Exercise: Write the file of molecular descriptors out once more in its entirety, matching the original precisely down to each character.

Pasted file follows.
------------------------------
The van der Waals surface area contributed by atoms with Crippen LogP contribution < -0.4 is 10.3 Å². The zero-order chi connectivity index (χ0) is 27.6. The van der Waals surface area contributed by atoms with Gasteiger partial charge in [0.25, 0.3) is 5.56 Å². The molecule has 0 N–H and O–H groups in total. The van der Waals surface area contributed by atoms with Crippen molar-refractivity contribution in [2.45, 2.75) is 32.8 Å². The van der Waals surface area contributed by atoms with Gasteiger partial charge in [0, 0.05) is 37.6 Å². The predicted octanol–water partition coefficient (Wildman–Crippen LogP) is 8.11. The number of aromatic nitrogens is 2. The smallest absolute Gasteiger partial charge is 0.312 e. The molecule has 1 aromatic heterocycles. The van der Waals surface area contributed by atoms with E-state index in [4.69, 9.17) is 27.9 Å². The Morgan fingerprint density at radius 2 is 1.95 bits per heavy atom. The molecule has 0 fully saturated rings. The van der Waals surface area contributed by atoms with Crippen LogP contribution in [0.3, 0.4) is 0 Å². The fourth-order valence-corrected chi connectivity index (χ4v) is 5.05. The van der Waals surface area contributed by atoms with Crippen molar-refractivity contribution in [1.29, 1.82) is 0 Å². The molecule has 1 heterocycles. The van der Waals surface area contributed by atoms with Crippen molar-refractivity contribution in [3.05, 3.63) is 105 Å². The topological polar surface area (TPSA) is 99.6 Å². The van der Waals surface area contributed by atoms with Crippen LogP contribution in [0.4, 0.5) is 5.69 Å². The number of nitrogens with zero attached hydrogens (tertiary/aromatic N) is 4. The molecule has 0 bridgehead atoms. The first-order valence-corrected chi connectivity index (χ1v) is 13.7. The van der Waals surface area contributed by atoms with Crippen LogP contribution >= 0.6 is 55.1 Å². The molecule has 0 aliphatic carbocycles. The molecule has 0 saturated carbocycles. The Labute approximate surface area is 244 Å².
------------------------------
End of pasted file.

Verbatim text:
The van der Waals surface area contributed by atoms with Crippen LogP contribution < -0.4 is 10.3 Å². The zero-order chi connectivity index (χ0) is 27.6. The van der Waals surface area contributed by atoms with Gasteiger partial charge in [0.25, 0.3) is 5.56 Å². The molecule has 0 N–H and O–H groups in total. The van der Waals surface area contributed by atoms with Crippen molar-refractivity contribution in [2.45, 2.75) is 32.8 Å². The van der Waals surface area contributed by atoms with Gasteiger partial charge in [0, 0.05) is 37.6 Å². The predicted octanol–water partition coefficient (Wildman–Crippen LogP) is 8.11. The number of aromatic nitrogens is 2. The smallest absolute Gasteiger partial charge is 0.312 e. The molecule has 1 aromatic heterocycles. The van der Waals surface area contributed by atoms with E-state index in [4.69, 9.17) is 27.9 Å². The Morgan fingerprint density at radius 2 is 1.95 bits per heavy atom. The molecule has 0 fully saturated rings. The van der Waals surface area contributed by atoms with Crippen LogP contribution in [0.3, 0.4) is 0 Å². The fourth-order valence-corrected chi connectivity index (χ4v) is 5.05. The van der Waals surface area contributed by atoms with Crippen molar-refractivity contribution in [1.29, 1.82) is 0 Å². The molecule has 1 heterocycles. The van der Waals surface area contributed by atoms with Crippen molar-refractivity contribution in [3.05, 3.63) is 105 Å². The topological polar surface area (TPSA) is 99.6 Å². The van der Waals surface area contributed by atoms with Crippen LogP contribution in [0.4, 0.5) is 5.69 Å². The number of nitrogens with zero attached hydrogens (tertiary/aromatic N) is 4. The molecule has 0 bridgehead atoms. The first-order valence-corrected chi connectivity index (χ1v) is 13.7. The van der Waals surface area contributed by atoms with Crippen LogP contribution >= 0.6 is 55.1 Å². The molecule has 0 aliphatic carbocycles. The molecule has 0 saturated carbocycles. The Labute approximate surface area is 244 Å².